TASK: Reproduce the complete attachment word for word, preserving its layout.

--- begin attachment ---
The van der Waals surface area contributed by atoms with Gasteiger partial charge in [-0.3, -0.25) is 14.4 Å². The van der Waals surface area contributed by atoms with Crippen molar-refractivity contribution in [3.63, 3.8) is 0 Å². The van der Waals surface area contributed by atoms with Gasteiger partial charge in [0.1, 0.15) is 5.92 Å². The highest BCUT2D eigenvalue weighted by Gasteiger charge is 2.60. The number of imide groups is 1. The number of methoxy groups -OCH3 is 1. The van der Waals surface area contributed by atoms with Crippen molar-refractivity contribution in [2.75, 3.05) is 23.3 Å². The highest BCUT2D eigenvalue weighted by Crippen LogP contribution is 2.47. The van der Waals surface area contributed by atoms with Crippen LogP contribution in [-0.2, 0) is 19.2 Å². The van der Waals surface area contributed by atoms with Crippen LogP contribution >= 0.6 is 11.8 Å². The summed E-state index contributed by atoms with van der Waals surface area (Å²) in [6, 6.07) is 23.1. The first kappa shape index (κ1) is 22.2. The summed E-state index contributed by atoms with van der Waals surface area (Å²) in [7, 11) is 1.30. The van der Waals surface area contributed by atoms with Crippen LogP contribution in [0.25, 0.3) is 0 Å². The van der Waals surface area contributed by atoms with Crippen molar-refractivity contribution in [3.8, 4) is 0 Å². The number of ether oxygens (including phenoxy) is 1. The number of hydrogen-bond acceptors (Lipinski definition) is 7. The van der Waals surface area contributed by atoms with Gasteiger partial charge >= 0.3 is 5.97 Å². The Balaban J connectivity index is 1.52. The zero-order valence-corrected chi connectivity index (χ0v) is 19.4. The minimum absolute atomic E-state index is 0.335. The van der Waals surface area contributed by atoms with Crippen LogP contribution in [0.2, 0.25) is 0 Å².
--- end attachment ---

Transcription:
The van der Waals surface area contributed by atoms with Gasteiger partial charge in [-0.3, -0.25) is 14.4 Å². The van der Waals surface area contributed by atoms with Crippen molar-refractivity contribution in [3.63, 3.8) is 0 Å². The van der Waals surface area contributed by atoms with Gasteiger partial charge in [0.1, 0.15) is 5.92 Å². The highest BCUT2D eigenvalue weighted by Gasteiger charge is 2.60. The number of imide groups is 1. The number of methoxy groups -OCH3 is 1. The van der Waals surface area contributed by atoms with Crippen molar-refractivity contribution in [2.75, 3.05) is 23.3 Å². The highest BCUT2D eigenvalue weighted by Crippen LogP contribution is 2.47. The van der Waals surface area contributed by atoms with Crippen LogP contribution in [-0.2, 0) is 19.2 Å². The van der Waals surface area contributed by atoms with Crippen LogP contribution >= 0.6 is 11.8 Å². The summed E-state index contributed by atoms with van der Waals surface area (Å²) in [6, 6.07) is 23.1. The first kappa shape index (κ1) is 22.2. The summed E-state index contributed by atoms with van der Waals surface area (Å²) in [7, 11) is 1.30. The van der Waals surface area contributed by atoms with Crippen LogP contribution in [0.25, 0.3) is 0 Å². The van der Waals surface area contributed by atoms with Crippen molar-refractivity contribution in [3.8, 4) is 0 Å². The number of ether oxygens (including phenoxy) is 1. The number of hydrogen-bond acceptors (Lipinski definition) is 7. The van der Waals surface area contributed by atoms with Gasteiger partial charge >= 0.3 is 5.97 Å². The Balaban J connectivity index is 1.52. The zero-order valence-corrected chi connectivity index (χ0v) is 19.4. The minimum absolute atomic E-state index is 0.335. The van der Waals surface area contributed by atoms with Crippen LogP contribution in [0.2, 0.25) is 0 Å².